8. Dan Duquette, Baltimore Orioles

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    Gene J. Puskar/Associated Press

    Number of World Series Titles: 0

    Number of Playoff Appearances: 2

    Payroll Limitation Factor: 3

    Technically, Dan Duquette is the executive vice president of baseball operations for the Baltimore Orioles. The reason that he qualifies for this top 10 is because the O's actually don't have a GM in the club hierarchy, and Duquette is the top baseball decision-maker.

    His tenure with Baltimore marks his third go-around in an MLB front office, and the early results have been highly impressive. Duquette has reigned over the club for three seasons, and the Orioles already have made two postseason appearances. The team even posted a .525 winning percentage the one year that it missed out on October.

    During his stint with Baltimore, Duquette has definitely had dinero to work with, as the Orioles' Opening Day tab was $107 million in 2014. However, Duquette has also demonstrated a knack for finding great values on the free-agent market. Last February, he inked Nelson Cruz to a one-year, $8 million deal. The right-handed hitter then proceeded to clock 40 home runs and help the Orioles storm to the AL East crown.

7. Mike Rizzo, Washington Nationals

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    Nick Wass/Associated Press

    Number of World Series Titles: 0

    Number of Playoff Appearances: 2

    Payroll Limitation Factor: 1.5

    Since taking over in March 2009, Mike Rizzo has built the Washington Nationals into a powerhouse. The Nats have played in two of the past three postseasons and are the early favorites to win the Fall Classic this season. Per Odds Shark, Washington's line is set at 7-1, which is the highest among all 30 clubs.

    Under Rizzo's watch, the Nats have made a habit of racking up regular-season wins, but postseason success has so far been elusive. In the club's two postseason trips, the squad has bowed out in the NL Division Series on both occasions.

    During his stay in the nation's capital, the pile of cash that Rizzo has been working with has grown steadily. Back in 2009, the Nats' Opening Day payroll was $60 million, but by the start of 2014, that figure ballooned to $137 million.

    A former scout, Rizzo has made great use of the team's first-round draft picks—especially back in 2009 and 2010, when the Nationals had the No. 1 overall selection. In back-to-back seasons, Rizzo snagged Stephen Strasburg and Bryce Harper. Grabbing Anthony Rendon No. 6 in 2011 is another highlight on his draft resume.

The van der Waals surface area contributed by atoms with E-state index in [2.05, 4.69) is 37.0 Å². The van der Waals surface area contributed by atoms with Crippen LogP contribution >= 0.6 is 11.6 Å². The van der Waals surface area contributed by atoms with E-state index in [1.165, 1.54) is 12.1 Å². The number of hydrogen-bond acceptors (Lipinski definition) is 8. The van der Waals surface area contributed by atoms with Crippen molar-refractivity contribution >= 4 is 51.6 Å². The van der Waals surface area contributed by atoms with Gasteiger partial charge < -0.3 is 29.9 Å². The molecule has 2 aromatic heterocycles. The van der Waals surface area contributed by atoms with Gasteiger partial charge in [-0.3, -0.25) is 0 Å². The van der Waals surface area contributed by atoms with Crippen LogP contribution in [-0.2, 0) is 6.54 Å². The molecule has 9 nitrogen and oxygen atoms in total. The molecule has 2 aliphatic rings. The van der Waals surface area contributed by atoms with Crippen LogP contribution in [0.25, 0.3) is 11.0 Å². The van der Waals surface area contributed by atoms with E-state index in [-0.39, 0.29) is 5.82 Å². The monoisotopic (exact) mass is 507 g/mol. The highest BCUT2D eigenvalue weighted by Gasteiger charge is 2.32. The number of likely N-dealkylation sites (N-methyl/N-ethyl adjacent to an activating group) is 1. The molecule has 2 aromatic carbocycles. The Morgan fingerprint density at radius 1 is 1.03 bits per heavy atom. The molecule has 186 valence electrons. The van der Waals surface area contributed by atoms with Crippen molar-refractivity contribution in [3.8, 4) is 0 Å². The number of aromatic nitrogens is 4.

6. Ben Cherington, Boston Red Sox

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    Tony Gutierrez/Associated Press

    Number of World Series Titles: 1

    Number of Playoff Appearances: 1

    Payroll Limitation Factor: 1

    Ben Cherington has never been afraid to take a risk.

    For that reason, the GM of the Boston Red Sox is a difficult executive to rank. In his three seasons at the helm at Fenway Park, it's either been hit or missand miss by a lot.

    The Red Sox won the World Series in his second year in charge, but in the other two campaigns, the team finished in the cellar in the AL East.

    Cherinton's regime has been defined by aggressive moves. Before the 2013 season, he shipped out a slew of underachieving veterans and sparked the team to a World Series run. This winter, Cherington cornered the free-agent market for impact bats, scooping up Pablo Sandoval and Hanley Ramirez.

    With the No. 5 farm system in Bleacher Report's rankings, Cherington has put the team in prime position to swing another aggressive move this summer. 

5. Dave Dombrowski, Detroit Tigers

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    Carlos Osorio/Associated Press

    Number of World Series Titles: 0

    Number of Playoff Appearances: 5

    Payroll Limitation Factor: 1

    With the club sitting atop the AL Central throne for the past four seasons, Dave Dombrowski has transformed the Detroit Tigers into a perennial contender.

    The ability to spend a ton of owner Mike Ilitch's fortune certainly hasn't hurt that cause. During that stretch, the Tigers have never opened a season with a payroll below $106 million.

    While Dombrowski has handed out his fair share of megadeals to the likes of Justin Verlander, Miguel Cabrera and Victor Martinez, he's also demonstrated a skill for staying liquid. Last winter, Dombrowski dumped Prince Fielder and his awful deal on the Texas Rangers. Jettisoning Fielder allowed the Tigers to redirect the funds needed to keep Cabrera and Martinez around.

    There have been some negative aspects to Dombrowski's career with the Tigers. In his first nine seasons in charge, Detroit made only one postseason appearance, losing in the World Series in 2006. With the club, Dombrowski has simply never been able to win the big one. The team returned to the Fall Classic in 2012, but the San Francisco Giants crushed the Tigers, sweeping the squad aside.

4. Brian Cashman, New York Yankees

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    Charlie Neibergall/Associated Press

    Number of World Series Titles: 4

    Number of Playoff Appearances: 14

    Payroll Limitation Factor: 0.25

    Brian Cashman's ring collection is impressive.